Court gives Texas Legislature deadline for redistricting fix


Order is in response to U.S. Supreme Court ruling that found problems with one district in Fort Worth.

If the Legislature declines to act, the federal court panel says it will redraw the Texas House district.

The three-judge federal court panel that found discrimination problems in 11 Texas political districts, only to be overruled by the U.S. Supreme Court on all but one of the districts, issued an order Thursday giving the Legislature a deadline to take action on redrawing the out-of-compliance district.

If no redistricting bill is introduced in the first 45 days of the 2019 legislative session, “or if it otherwise is made apparent that no redistricting legislation will be considered,” the court said it will redraw Texas House District 90 to make sure there’s a fix in place before the 2020 elections.

The 140-day legislative session begins Jan. 8.

You vote for them. We keep them accountable. Subscribe to our free Texas politics newsletter

In late June, the Supreme Court ruled 5-4 that the three-judge panel erred when it tossed out 10 Republican-drawn state political districts, including a congressional district in Travis County, for intentionally discriminating against minority voters, who tend to favor Democrats, or for using race to improperly gerrymander political boundaries.

The high court agreed with the panel’s finding of racial gerrymandering in House District 90, a Fort Worth-area district that is held by Democratic state Rep. Ramon Romero Jr., prompting Thursday’s order.

“Before this court undertakes the ‘unwelcome obligation’ of fashioning a remedial plan, the court must afford the Legislature an opportunity to reapportion during either a 2018 special session or the 2019 regular legislative session,” the panel’s order said.

The judges also set a briefing schedule on whether Texas should be placed under federal oversight to ensure that the rights of minority voters are protected in future voting-related changes.

Lawyers for Texas believe the Supreme Court ruling — which found no evidence that Republican lawmakers drew the districts with the intent to discriminate against minority voters — cleared the state of a “preclearance” requirement under the Voting Rights Act.

The civil rights groups, Democratic politicians and voters who sued over the redistricting maps disagree.

“We believe strongly that a preclearance order is warranted by the longstanding pattern of intentional discrimination by the state of Texas in redistricting and other voting-related matters,” said Thomas Saenz, president of the Mexican American Legal Defense and Educational Fund, one of the groups that sued over the political maps drawn after the 2010 census.

Briefs from plaintiffs are due at the San Antonio-based court on Nov. 30, and reply briefs from Texas officials are due Jan. 15, according to the order.

The Supreme Court was acutely divided on the issue.

Writing for the majority, Justice Samuel Alito said that except for Romero’s district, the maps for the Texas House and U.S. House were legally drawn.

“When all the relevant evidence in the record is taken into account, it is plainly insufficient to prove that the 2013 Legislature acted in bad faith and engaged in intentional discrimination,” Alito wrote.

In a bluntly worded dissent, Justice Sonia Sotomayor said the majority went out of its way to produce a desired result — a ruling that ignored substantial evidence of intentional discrimination to allow Texas the continued use of “much of its discriminatory maps.”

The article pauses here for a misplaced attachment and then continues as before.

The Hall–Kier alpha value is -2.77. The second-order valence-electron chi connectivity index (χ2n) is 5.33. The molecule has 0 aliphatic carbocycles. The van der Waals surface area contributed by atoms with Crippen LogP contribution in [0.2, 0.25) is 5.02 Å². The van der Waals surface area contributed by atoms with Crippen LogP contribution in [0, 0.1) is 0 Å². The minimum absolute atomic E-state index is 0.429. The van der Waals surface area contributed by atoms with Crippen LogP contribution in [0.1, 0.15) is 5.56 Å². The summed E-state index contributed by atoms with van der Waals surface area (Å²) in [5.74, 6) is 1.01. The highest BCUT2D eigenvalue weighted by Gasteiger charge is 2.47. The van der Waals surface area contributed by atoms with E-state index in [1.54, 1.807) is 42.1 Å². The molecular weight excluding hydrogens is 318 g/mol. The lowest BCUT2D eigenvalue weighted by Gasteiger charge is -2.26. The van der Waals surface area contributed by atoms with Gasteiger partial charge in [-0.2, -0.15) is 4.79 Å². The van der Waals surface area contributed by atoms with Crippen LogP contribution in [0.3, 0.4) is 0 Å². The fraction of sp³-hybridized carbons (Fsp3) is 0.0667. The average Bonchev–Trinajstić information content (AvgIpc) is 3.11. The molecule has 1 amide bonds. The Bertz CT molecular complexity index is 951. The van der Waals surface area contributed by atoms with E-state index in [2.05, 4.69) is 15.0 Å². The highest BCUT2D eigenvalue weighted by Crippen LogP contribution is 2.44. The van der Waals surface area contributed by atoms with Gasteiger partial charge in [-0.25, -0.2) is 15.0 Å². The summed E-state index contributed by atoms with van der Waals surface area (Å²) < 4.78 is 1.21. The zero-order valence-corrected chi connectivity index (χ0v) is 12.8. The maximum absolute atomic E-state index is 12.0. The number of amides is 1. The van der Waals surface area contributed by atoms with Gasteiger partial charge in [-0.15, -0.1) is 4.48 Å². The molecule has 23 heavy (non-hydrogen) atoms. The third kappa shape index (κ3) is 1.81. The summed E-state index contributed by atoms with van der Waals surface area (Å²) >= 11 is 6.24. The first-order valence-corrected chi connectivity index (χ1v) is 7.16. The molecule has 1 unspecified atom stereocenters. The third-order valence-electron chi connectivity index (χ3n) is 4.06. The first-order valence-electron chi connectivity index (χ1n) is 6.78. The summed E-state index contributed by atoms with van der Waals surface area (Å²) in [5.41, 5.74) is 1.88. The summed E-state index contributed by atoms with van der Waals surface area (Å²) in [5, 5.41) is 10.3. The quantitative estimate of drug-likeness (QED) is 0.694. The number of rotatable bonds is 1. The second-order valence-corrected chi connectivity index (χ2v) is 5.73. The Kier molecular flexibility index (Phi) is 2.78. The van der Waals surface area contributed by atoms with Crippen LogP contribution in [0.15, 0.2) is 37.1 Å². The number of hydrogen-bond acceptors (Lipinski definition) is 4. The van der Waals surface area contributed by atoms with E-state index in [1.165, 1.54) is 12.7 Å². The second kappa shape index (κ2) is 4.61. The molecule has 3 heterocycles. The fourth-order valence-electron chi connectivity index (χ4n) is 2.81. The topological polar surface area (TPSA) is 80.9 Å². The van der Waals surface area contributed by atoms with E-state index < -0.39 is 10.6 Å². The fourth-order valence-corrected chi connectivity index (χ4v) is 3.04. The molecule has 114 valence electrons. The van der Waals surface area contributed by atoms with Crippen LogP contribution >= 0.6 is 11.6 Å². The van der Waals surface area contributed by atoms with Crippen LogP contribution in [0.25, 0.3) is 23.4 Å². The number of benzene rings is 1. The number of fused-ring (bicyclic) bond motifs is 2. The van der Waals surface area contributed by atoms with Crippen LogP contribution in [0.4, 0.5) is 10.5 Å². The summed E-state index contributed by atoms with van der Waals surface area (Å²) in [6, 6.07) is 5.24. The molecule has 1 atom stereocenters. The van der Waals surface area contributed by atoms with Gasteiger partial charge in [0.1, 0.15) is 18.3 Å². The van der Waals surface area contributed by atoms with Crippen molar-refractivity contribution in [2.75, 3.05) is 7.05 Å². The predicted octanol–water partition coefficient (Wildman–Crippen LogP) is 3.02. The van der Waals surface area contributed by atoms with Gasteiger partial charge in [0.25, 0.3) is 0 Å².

Reader Comments ...

Next Up in Texas News & Politics

Cruz opens up 9 point lead over O’Rourke, poll finds
Cruz opens up 9 point lead over O’Rourke, poll finds

U.S. Sen. Ted Cruz, R-Texas, has a 9-percentage point lead over challenger U.S. Rep. Beto O’Rourke, D-El Paso, according to a poll of likely voters released Tuesday. A Quinnipiac University Poll in August of registered voters — not likely voters — had Cruz, seeking a second term, holding an apparent 6-point lead. In May, another Quinnipiac...
Police say man stole $22 in food from Whole Foods, head-butted guard
Police say man stole $22 in food from Whole Foods, head-butted guard

A man is accused of stealing $22.78 worth of food last week from Whole Foods near downtown Austin and head-butting a security guard when he was confronted outside the store, court documents said. In arrest affidavits filed against Evan Joseph Nesby, Austin police said the 33-year-old walked out of the store on 5th Street and Lamar Boulevard with ...
These are the four state capitals better to live in than Austin, list says
These are the four state capitals better to live in than Austin, list says

How can Austin be both simultaneously the “best place to live in America” and only the fifth-best state capital to call home in the country?  Ask financial services company Smart Asset, which recently compiled a list of the “Best State Capitals to Live In” in 2018. In compiling the list, the site looked at...
Community news: Meetings set on mobility bond projects

TRAVIS COUNTY AUSTIN Mobility bond open house set The Austin Transportation Department will host public open houses this month as part of the 2016 mobility bond for substandard streets. Open houses will be from 6 to 8 p.m. Wednesday at Abiding Love Lutheran Church, 7210 Brush Country Road; 4:30 to 6:30 p.m. Sept. 26 at Cowan Elementary School, 2817...
Central Health to reconsider budget, hold hearing on Sendero closure
Central Health to reconsider budget, hold hearing on Sendero closure

2 p.m. update: Travis County commissioners on Tuesday agreed to postpone a vote on the county health district’s budget to give the agency time to schedule a public hearing on whether it should close its nonprofit health insurance provider, Sendero Health Plans. Commissioner Jeff Travillion said the extra time will give commissioners...
More Stories